What was the meaning of the Ames Straw Poll in Iowa Saturday? In terms of the big picture, essentially nothing.
The presumptive frontrunner for the Republican presidential nomination and winner of the 2007 straw poll, Mitt Romney, didn't even compete. Meanwhile, Texas Gov. Rick Perry, who entered the race Saturday and had polling numbers near Romney's even before entering the race, also didn't compete in the straw poll.
That doesn't mean that the win won't help to further energize Rep. Michele Bachmann who came in first.
But her charisma, her fundamentalist Christianity, her Iowa connection (she spent part of her early life there) and being from neighboring Minnesota all conspired to give her certain advantages with the social conservatives who powered her to victory.
So she was expected to do well and did. It's still difficult to see how she gets past Romney and Perry to the nomination.
The Iowa caucuses in February will be a different matter since, presumably, Romney and Perry will make a full push to win that contest.
Also, while the Ames Straw Poll has occasionally aligned with the eventual winner of the nomination, it hasn't always. George H.W. Bush won it in 1979 but Ronald Reagan won the nomination. Preacher Pat Robertson won it it 1987 and also didn't win the nomination. Same for Romney in 2007. So it's definitely not a reliable predictor.
The straw poll results actually did likely have serious consequences for Tim Pawlenty. The former Minnesota governor reportedly spent big to make a statement in the straw poll, about $1 million according to some reports.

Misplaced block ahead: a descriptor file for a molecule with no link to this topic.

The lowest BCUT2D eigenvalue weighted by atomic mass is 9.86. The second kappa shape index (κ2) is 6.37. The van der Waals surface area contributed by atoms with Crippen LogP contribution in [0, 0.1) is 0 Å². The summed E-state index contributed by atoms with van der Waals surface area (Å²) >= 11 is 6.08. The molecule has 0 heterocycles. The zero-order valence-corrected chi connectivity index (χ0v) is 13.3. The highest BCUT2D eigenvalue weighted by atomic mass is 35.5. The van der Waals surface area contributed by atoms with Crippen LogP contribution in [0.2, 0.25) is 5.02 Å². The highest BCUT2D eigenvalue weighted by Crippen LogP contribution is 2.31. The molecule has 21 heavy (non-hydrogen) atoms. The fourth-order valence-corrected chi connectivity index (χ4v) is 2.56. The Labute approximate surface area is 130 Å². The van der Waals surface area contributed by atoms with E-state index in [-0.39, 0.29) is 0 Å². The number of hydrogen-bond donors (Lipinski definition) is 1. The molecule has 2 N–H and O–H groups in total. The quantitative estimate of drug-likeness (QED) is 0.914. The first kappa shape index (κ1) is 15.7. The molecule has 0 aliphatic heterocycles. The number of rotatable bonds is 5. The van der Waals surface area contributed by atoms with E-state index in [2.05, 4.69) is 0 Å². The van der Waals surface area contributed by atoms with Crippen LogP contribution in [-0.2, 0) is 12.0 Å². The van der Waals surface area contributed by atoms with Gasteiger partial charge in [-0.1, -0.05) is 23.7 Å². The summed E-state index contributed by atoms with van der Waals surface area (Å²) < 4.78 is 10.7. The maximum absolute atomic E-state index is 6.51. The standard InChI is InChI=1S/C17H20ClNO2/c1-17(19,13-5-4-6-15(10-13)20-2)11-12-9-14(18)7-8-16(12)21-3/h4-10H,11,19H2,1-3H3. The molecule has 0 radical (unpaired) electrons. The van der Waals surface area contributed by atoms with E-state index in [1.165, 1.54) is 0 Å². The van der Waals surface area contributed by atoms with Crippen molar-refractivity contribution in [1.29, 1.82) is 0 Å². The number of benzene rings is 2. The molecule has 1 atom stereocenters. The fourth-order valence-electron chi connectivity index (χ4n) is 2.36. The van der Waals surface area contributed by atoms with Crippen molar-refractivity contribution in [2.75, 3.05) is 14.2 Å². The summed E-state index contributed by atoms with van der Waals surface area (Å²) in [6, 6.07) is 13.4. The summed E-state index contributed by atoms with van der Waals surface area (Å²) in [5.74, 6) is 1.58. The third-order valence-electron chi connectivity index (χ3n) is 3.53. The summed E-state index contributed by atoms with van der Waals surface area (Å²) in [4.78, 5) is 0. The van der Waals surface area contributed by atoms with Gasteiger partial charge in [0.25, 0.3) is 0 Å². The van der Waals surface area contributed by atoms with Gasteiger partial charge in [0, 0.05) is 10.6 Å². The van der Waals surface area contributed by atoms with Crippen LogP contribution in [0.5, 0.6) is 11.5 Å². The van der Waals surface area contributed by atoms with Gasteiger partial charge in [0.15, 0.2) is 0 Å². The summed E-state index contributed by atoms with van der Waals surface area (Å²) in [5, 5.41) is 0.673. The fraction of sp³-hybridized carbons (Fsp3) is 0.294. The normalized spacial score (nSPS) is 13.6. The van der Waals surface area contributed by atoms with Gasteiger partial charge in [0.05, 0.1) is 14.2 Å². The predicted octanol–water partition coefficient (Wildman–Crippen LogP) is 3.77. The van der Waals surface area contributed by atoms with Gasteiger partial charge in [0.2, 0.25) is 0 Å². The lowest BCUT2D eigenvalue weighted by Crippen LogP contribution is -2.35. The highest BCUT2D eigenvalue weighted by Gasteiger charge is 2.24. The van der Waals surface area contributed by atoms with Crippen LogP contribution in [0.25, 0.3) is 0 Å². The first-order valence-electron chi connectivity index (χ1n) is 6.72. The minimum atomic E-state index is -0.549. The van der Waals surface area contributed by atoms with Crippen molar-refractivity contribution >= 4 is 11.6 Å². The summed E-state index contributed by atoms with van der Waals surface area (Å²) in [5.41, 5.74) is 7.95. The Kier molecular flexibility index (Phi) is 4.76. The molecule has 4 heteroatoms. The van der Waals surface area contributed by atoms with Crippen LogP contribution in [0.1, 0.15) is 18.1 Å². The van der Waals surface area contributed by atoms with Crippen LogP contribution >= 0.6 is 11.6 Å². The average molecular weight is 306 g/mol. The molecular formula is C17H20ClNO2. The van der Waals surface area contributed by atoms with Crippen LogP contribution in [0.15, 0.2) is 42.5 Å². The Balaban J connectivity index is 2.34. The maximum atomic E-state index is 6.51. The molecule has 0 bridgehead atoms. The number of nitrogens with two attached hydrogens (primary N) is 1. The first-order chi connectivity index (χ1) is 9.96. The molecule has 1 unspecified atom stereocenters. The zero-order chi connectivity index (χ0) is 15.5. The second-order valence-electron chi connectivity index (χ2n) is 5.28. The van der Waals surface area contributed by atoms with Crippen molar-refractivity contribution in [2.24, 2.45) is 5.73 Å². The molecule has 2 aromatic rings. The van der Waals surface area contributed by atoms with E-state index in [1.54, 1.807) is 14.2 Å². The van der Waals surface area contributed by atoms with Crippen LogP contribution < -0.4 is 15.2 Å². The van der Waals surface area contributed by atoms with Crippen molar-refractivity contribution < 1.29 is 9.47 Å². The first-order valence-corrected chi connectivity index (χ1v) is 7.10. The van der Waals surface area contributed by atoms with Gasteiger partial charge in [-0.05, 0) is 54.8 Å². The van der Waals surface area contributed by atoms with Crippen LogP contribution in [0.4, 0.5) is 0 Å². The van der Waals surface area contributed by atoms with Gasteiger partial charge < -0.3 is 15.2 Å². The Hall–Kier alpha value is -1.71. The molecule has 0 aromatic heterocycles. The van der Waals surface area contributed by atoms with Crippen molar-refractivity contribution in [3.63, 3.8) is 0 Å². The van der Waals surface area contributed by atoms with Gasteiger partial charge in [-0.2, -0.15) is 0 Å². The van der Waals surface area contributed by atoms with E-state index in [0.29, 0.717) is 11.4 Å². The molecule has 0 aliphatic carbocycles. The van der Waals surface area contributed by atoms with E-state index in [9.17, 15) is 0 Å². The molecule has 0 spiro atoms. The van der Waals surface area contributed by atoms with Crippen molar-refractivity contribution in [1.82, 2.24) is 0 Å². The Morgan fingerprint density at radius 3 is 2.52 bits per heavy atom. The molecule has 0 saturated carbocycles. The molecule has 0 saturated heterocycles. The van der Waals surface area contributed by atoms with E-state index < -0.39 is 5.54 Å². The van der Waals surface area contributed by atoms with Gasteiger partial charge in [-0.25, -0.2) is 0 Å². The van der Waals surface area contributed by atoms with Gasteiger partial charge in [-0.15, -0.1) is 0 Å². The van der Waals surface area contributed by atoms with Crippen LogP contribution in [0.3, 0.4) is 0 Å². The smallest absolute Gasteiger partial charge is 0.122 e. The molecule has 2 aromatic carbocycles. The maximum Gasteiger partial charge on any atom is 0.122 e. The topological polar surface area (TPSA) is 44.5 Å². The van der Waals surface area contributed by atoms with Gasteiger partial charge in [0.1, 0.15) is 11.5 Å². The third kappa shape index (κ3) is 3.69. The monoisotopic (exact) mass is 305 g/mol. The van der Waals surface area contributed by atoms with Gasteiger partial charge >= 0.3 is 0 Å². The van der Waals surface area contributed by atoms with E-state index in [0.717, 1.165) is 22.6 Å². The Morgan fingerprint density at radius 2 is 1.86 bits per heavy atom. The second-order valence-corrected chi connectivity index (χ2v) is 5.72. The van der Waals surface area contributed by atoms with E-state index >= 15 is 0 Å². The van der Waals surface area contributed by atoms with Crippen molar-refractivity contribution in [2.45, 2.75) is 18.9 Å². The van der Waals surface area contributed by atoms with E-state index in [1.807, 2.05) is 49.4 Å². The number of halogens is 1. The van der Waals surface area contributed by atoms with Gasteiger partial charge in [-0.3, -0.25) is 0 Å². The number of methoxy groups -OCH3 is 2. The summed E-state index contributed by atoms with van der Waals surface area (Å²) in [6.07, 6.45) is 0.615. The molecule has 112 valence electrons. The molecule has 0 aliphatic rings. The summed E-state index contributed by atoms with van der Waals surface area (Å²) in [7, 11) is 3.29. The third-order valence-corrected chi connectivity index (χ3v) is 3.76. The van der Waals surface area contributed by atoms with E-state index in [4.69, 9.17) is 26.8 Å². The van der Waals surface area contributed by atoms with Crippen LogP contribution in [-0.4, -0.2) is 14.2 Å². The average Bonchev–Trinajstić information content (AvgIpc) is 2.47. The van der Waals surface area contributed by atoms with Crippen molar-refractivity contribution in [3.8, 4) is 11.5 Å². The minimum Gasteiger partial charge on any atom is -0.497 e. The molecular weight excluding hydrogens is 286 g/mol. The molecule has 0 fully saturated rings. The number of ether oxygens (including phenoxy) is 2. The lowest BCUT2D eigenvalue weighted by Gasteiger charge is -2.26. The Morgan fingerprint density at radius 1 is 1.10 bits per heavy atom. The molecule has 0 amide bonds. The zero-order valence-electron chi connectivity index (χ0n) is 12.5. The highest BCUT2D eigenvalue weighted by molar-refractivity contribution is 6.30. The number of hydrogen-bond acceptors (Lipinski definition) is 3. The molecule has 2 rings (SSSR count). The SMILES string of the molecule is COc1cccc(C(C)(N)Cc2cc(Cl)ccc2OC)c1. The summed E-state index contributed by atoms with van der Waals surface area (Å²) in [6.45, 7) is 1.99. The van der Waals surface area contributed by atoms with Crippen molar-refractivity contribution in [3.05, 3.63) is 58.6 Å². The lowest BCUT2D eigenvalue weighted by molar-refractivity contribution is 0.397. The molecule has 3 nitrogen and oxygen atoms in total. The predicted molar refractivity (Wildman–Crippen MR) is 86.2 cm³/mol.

Despite all that, he still came in behind Paul and not by a little. He's also been far back in national polls.
With Perry now in the race with his strong appeal to fiscal and social conservatives as well as Tea Party voters, Pawlenty will likely find himself even further back in the pack.
It leaves Pawlenty in a difficult spot, having to ask himself just how much further he can go. Money-raising is likely to be an even bigger problem now for him.
Pawlenty's campaign issued a message congratulating Bachmann and saying his campaign was headed to the next phase, including visits to New Hampshire and South Carolina, early primary states: "I need your support to continue the journey," was his message to voters.
It was a brave message. But presidential nominations aren't won on courage alone. It takes money and a credible path to victory and Saturday's Iowa results hurt him in reaching either of those two goals.